I suppose I hinted at this already, but this album sounds significantly different than earlier I Self projects. In his bio for “Self Destruction” this section tackles that subject:

 “The difference between Self Destruction and previous Micranots albums is that I Self takes the time and effort to connect to the masses instead of a select few scholars who already knew the deal.  How he accomplished this was years of switching his approach, lyrically without damaging his integrity.  In the majority of his releases, I Self never allowed the listener the opportunity to know him, feel his personality, his humor, his pain and accomplishments- the personal struggles and personal victories and losses of I Self Devine.”

 The sentiment is also covered in the introduction to that bio also:

"I have been terrified of success, as well as the responsibility associated with it.  I have sabotaged myself, both consciously and subconsciously.  I have immersed myself in the struggle not as a means to an end, but as a buffer…to never reach success.  Only to fail, which justifies the struggle.  This album was put together as therapy.  To move on, knowing that I am deserving of success."- I Self Devine, Minneapolis, MN 2004

However, if you had been following I Self’s career then “Self Destruction” doesn’t sound like some sort of radical departure at all. But, if you were to find someone who was unfamiliar with his work and played them “Return Of The Travellahs” and then “Self Destruction”, it might take some closer listening to confirm it was the same MC.  Yes, a lot can happen in ten years, particularly when you have an MC, such as I Self Devine, who has been firmly dedicated to injecting his politics, concerns, and passion for community in his music and all the while meeting resistance from all angles; government, peers, record industry, personal acquaintances, and so forth. Experiences such as that shall bring about a change in strategies, philosophies, and even lyrical approach. Only a few songs on this record capture the same sonic approach as his previous work.

I’ve used the word “anthem” to describe many songs thru out I Self’s career, because that is the most fitting word to describe these powerful statements his makes thru his music. For me, on “Self Destruction” that song is “Overthrow”. It successfully captures many facets of I Self Devine into a 4+ minute space. It’s also the song that is best suited to make the bridge between his previous releases to his new sound. In essence, “Overthrow” sounds like it would have been a perfect inclusion on a Semi Official follow up album. Ant constructs a great up-tempo beat built on a lesser known great high-energy main sample then sprinkles in a few dashes of some classics, courtesy Parliament-Funkadelic, Commodores, Jackie Robinson, James Brown an so on. I Self’s, as well as Ant’s, appreciation for the Old School is reflected by the use of the Sugarhill flavorings of The Sequence “Funk You Up” with their chant, “Get up, Get up, Get up Get up…”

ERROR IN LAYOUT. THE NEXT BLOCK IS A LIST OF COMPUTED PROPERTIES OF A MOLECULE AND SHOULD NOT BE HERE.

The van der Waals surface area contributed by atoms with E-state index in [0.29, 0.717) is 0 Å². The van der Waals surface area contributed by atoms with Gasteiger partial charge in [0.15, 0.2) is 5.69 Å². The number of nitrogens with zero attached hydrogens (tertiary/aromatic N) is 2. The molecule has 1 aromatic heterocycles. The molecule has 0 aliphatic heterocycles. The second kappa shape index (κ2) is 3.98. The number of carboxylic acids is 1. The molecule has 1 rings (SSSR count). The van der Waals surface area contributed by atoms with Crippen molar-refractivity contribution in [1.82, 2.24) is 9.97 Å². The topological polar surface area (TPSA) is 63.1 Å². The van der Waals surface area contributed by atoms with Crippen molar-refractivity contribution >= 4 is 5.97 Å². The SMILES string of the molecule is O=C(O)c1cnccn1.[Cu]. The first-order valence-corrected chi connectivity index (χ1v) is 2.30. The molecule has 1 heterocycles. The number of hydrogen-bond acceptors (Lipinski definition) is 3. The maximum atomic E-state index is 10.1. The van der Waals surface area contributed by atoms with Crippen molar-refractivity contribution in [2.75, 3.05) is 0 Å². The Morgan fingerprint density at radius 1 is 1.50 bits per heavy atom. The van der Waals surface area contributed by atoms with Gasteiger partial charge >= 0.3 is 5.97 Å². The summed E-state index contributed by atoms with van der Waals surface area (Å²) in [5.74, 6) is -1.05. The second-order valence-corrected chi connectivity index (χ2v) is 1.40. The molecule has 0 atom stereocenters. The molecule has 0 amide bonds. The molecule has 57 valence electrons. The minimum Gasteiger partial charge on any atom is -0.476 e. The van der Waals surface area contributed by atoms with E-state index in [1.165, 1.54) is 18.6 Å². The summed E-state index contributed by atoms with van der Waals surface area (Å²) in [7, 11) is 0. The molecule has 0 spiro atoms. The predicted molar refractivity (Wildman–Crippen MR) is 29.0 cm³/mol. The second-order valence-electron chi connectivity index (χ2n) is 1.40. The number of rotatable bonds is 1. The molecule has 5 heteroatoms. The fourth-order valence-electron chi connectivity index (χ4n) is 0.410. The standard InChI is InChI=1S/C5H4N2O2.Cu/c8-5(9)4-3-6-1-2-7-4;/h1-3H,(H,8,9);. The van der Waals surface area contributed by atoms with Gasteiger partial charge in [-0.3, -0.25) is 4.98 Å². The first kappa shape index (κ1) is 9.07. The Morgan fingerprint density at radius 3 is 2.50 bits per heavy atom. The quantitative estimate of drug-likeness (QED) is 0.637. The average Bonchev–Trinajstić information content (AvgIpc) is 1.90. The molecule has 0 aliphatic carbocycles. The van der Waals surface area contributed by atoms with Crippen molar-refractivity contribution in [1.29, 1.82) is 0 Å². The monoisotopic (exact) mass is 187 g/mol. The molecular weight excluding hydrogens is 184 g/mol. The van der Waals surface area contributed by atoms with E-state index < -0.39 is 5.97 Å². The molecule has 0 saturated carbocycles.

With the mood thoroughly set in motion, I Self finds himself in rare form from the verses to the chorus, “We…came…here…to get up/Take…Over s**t and get buck/When you’re in a riot, pump this s**t up/When you’re getting over, pump this s**t up” and in the second half of the hook he also offer this song as your theme music when you are getting beat down…the rawness.

“Sunshine” is the official album closer and it mellows things out. I hadn’t really made a note of this, but that is apparently an I Self Devine trademark. All of his albums end with a more laid-back track, but without sacrificing the intensity of the lyrical content.

If you hang on for a bit of dead-air you are then treated to the Ant produced bonus cut, which gives what might be the most comprehensive breakdown about Hip Hop’s reclaiming of the infamous “N-Word”. He touches on the reasons to, as well as not to use it, as he says, “It’s just a big mess…”

If “Self Destruction” was the realization of I Self Devine ushering in a new era of how he made music, then his latest album, “The Sound Of Low Class Amerika” is the perfecting of that new formula. In the Micranots and even Semi Official years, I Self spoke heavily with hidden meanings and with use of encrypted messaging. On “Self Destruction” he speaks far more directly and to the point. “The Sound Of Low Class Amerika” showcases him finding a better balance between using creative wordplay, making concise points and flipping his own slanguage.

“The Sound Of Low Class Amerika” connects I Self Devine with many of the producers from “Self Destruction”; Vitamin D, Jake One, Medium Zach & Benzilla. It also connects him with some new names with like-minded production sensibilities; King Karnov, DJ Todda, & Proh Mic. In turn, creating a related soundscape without sounding to similar, but maintaining and at times surpassing the caliber. The legend is still growing and active…

Welcome to the present day history of I Self Devine via “The Sounds Of Low Class Amerika”!

Written and Compiled By Kevin Beacham

-“Self Destruction” Bonus Note from I Self Devine:

"There were two songs excluded from “Self Destruction” because someone else had (used) the beats. Jake One and Vitamin D used to hand out beats CD's back in the day and they would circulate. As a result of that, I've learned not to get connected to any beat until you’re sure it's yours. Case in point, the (excluded) songs “Innocent” and “Tell me what they hitting for?” went to John Cena the wrestler and Dela Soul."

-"The Sounds Of Low Class Amerika": This is a scan of some original notes I Self had when 1st starting to put this album together!!


-I Self Devine Photo By Skye Rossi "Infinite Ruggedness":